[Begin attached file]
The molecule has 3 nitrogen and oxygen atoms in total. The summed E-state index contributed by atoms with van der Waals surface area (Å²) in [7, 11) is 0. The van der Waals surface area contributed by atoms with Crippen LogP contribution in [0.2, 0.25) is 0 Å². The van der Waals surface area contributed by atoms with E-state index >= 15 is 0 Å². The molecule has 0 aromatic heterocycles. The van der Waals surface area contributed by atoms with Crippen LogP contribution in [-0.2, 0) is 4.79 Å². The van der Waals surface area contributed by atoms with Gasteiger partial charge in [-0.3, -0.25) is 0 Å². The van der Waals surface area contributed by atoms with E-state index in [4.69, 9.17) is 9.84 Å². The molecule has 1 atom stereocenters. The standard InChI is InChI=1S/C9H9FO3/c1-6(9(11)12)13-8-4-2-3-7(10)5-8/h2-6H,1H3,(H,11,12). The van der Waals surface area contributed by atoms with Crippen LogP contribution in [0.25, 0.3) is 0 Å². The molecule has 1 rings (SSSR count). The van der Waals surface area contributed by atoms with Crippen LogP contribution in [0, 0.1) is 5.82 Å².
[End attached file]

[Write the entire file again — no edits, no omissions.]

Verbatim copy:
The molecule has 3 nitrogen and oxygen atoms in total. The summed E-state index contributed by atoms with van der Waals surface area (Å²) in [7, 11) is 0. The van der Waals surface area contributed by atoms with Crippen LogP contribution in [0.2, 0.25) is 0 Å². The van der Waals surface area contributed by atoms with E-state index >= 15 is 0 Å². The molecule has 0 aromatic heterocycles. The van der Waals surface area contributed by atoms with Crippen LogP contribution in [-0.2, 0) is 4.79 Å². The van der Waals surface area contributed by atoms with Gasteiger partial charge in [-0.3, -0.25) is 0 Å². The van der Waals surface area contributed by atoms with E-state index in [4.69, 9.17) is 9.84 Å². The molecule has 1 atom stereocenters. The standard InChI is InChI=1S/C9H9FO3/c1-6(9(11)12)13-8-4-2-3-7(10)5-8/h2-6H,1H3,(H,11,12). The van der Waals surface area contributed by atoms with Crippen LogP contribution in [0.25, 0.3) is 0 Å². The molecule has 1 rings (SSSR count). The van der Waals surface area contributed by atoms with Crippen LogP contribution in [0, 0.1) is 5.82 Å².